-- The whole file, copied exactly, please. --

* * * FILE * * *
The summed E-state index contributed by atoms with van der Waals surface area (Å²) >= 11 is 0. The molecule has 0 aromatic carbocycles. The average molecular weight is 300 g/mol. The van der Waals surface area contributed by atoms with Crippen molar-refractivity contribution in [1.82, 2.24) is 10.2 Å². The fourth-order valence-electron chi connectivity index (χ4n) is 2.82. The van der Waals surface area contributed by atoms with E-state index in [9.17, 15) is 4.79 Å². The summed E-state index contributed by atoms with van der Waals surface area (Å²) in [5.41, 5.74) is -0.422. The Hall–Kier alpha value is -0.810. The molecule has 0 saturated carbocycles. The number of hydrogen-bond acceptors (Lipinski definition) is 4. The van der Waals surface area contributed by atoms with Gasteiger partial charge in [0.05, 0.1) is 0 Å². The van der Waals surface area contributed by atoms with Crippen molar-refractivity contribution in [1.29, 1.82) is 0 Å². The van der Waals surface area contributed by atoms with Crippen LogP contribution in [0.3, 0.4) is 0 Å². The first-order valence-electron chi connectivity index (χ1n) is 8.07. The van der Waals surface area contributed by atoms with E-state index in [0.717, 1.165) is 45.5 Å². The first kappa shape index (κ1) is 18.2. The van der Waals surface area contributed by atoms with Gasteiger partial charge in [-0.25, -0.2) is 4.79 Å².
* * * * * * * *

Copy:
The summed E-state index contributed by atoms with van der Waals surface area (Å²) >= 11 is 0. The molecule has 0 aromatic carbocycles. The average molecular weight is 300 g/mol. The van der Waals surface area contributed by atoms with Crippen molar-refractivity contribution in [1.82, 2.24) is 10.2 Å². The fourth-order valence-electron chi connectivity index (χ4n) is 2.82. The van der Waals surface area contributed by atoms with E-state index in [9.17, 15) is 4.79 Å². The summed E-state index contributed by atoms with van der Waals surface area (Å²) in [5.41, 5.74) is -0.422. The Hall–Kier alpha value is -0.810. The molecule has 0 saturated carbocycles. The number of hydrogen-bond acceptors (Lipinski definition) is 4. The van der Waals surface area contributed by atoms with Gasteiger partial charge in [0.05, 0.1) is 0 Å². The van der Waals surface area contributed by atoms with Crippen molar-refractivity contribution in [1.29, 1.82) is 0 Å². The van der Waals surface area contributed by atoms with Crippen LogP contribution in [0.3, 0.4) is 0 Å². The first-order valence-electron chi connectivity index (χ1n) is 8.07. The van der Waals surface area contributed by atoms with E-state index in [0.717, 1.165) is 45.5 Å². The first kappa shape index (κ1) is 18.2. The van der Waals surface area contributed by atoms with Gasteiger partial charge in [-0.25, -0.2) is 4.79 Å².